On November 1, 1962, Estelle Griswold, the executive director of the Planned Parenthood League of Connecticut, and Charles Lee Buxton, the head of obstetrics and gynecology at Yale University, opened a clinic in New Haven, Connecticut. The clinic was one of several that Planned Parenthood had opened in Connecticut over the prior few decades. Like the other clinics, this one's purpose was to provide birth control information to married couples and dispense contraceptives to married women.
Within days of opening the clinic, Griswold and Buxton were arrested for violating an 1879 Connecticut statute, which prohibited any person from using “any drug, medicinal article or instrument for the purpose of preventing conception.” Violators could be fined or imprisoned for up to a year, and Connecticut law stated that “[a]ny person who assists, abets, counsels, causes, hires or commands another to commit any offense may be prosecuted and punished as if he were the principal offender.” Griswold and Buxton were found guilty as accessories to violating the anti-contraceptive statute and fined $100 each. The Appellate Division of the Circuit Court and the Supreme Court of Errors in Connecticut both affirmed their convictions, so Griswold and Buxton appealed their case to the US Supreme Court.
When Griswold and Buxton opened the clinic in New Haven, they were well aware of the anti-contraceptive statute. In fact, one of their goals in opening the clinic was to provoke a legal action that would allow them to challenge the archaic Connecticut law. Though once fairly common in the United States, Connecticut's 82-year-old ban on contraceptives was one of only two such laws still in place in 1961. In the preceding decades, several doctors and patients had brought challenges to the law, but those challenges had failed on procedural grounds. In the most recent case, Poe v. Ulman, Buxton and his patients had asked the Supreme Court to invalidate the statute, but their lawsuit was deemed unripe because the law had not actually been enforced against them. With their arrest and conviction, Griswold and Buxton were now positioned to directly challenge the constitutionality of the anti-contraceptive law.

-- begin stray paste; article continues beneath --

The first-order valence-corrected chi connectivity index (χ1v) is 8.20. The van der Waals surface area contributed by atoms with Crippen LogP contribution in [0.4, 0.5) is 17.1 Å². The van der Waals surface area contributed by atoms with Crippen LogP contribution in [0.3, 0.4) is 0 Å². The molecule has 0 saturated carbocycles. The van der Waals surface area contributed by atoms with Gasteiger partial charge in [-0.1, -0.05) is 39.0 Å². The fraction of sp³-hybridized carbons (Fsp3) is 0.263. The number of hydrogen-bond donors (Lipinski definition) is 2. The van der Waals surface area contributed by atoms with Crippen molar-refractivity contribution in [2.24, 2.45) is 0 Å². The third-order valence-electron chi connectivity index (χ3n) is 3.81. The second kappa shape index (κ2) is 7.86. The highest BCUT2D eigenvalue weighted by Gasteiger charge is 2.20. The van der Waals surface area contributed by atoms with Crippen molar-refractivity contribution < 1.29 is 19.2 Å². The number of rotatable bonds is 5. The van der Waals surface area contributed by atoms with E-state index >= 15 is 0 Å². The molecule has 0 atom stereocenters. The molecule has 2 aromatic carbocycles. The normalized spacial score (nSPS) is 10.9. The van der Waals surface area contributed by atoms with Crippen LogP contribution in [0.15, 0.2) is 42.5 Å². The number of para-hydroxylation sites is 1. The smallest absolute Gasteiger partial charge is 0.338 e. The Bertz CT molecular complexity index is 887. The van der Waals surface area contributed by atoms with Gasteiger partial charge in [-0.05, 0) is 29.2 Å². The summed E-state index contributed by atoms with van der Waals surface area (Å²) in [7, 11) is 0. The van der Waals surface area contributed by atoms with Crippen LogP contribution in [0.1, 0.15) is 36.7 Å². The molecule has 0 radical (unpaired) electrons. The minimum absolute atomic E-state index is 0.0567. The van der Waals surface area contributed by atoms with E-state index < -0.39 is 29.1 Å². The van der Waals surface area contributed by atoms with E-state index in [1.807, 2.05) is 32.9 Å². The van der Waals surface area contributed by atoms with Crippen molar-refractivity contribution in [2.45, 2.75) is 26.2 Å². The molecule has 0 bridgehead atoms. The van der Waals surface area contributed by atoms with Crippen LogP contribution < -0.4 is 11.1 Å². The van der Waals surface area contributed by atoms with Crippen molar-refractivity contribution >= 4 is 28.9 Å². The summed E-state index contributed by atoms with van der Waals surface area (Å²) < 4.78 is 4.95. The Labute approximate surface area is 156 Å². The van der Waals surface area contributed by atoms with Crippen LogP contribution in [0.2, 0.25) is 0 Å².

Email your librarian or administrator to recommend adding this book to your organisation's collection.